Five takeaways from the Miami Heat’s 105-89 loss to the Chicago Bulls (12-40) on Wednesday at AmericanAirlines Arena.
1. When ranking the Heat’s (24-25) worst losses of the season, Wednesday’s defeat has to be up there.
Chicago entered with the league’s fourth-worst record, was missing its top player Zach LaVine because of a sprained right ankle and was playing on the second night of a back-to-back set after losing to the Nets in New York the night before. The Bulls had dropped 14 of their previous 15 games.
How did it happen? The Heat was bad on both ends.
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On offense, Miami shot an inefficient 38.2 percent from the field and made just 12 of its season-high 42 three-point shot attempts. Many of them were open looks, but they just didn’t fall.
“It’s the NBA. A lot of the time when you get those wide open looks, you’re not going to get a better look than that,” wing player Josh Richardson said when asked if the Heat was too reliant on threes against the Bulls. “I think we took good shots today, but they weren’t falling.”
Coach Erik Spoelstra agreed.
“A lot of them were wide open,” Spoelstra said. “You turn down those, you’re not guaranteed you’re going to get another one. We were pretty inefficient obviously there, but we were also inefficient in the paint — 18 for 42. Some of those I thought should’ve been better decisions maybe to spray for a better one. Some of them we just missed.”
On defense, Miami allowed Chicago to score 105 on 51.3 percent shooting. What makes the Heat’s defensive performance even worse is the fact that the Bulls own the league’s worst offensive rating.
The Heat didn’t have an answer for Bulls forward Bobby Portis, who scored 22 of his 26 points in the second half. Wing player Wayne Selden also hurt the Heat with 20 points and eight assists.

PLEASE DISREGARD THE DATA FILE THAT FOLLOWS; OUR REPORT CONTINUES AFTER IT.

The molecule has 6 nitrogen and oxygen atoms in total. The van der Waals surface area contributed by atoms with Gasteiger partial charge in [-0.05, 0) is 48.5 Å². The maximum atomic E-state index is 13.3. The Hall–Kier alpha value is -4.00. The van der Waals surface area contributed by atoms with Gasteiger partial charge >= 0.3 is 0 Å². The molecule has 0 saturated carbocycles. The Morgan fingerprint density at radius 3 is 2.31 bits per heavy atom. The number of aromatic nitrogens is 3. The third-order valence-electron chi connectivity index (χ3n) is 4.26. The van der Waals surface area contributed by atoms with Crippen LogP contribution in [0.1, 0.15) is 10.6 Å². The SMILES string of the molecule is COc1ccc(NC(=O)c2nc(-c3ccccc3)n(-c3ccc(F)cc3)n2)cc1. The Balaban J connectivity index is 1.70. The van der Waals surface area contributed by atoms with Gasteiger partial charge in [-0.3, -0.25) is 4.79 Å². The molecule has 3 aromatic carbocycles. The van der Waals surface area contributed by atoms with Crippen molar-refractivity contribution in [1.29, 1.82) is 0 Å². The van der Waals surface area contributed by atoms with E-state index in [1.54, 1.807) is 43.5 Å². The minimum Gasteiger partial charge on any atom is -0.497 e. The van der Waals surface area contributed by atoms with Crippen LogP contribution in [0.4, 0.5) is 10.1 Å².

“Sometimes when we miss shots, that affects our defensive concentration and we gave up a big fourth quarter, and you could just feel missed shots sap some of our energy and resolve on the other end,” Spoelstra said. “Things aren’t always going to go our way offensively. You just have to continue to compete and find a way. We’ve won five or six games when we’ve shot under 40 percent, but the last two or three weeks our offense has kind of influenced our energy on the other end and we just have to figure that out. It starts with me. I’ve got to figure that out.”
With Wednesday’s loss, Miami is now 13-11 against teams under the .500 mark this season.
2. Spoelstra didn’t like the way center Hassan Whiteside and the rest of the Heat’s starting lineup began the game.
Whiteside was pulled just 3:35 into the contest after he was beaten on a a few plays near the rim on the defensive end. The Bulls finished the first quarter with 22 paint points and a 31-21 lead over the Heat.
“I just didn’t like the energy of the first group,” Spoelstra said when asked why Whiteside was subbed out early on. “[Whiteside] was involved in about three or four plays. The way he started the third quarter, with that passion, is what I want out of him consistently and it’s not necessarily what I want. It’s what this team needs.”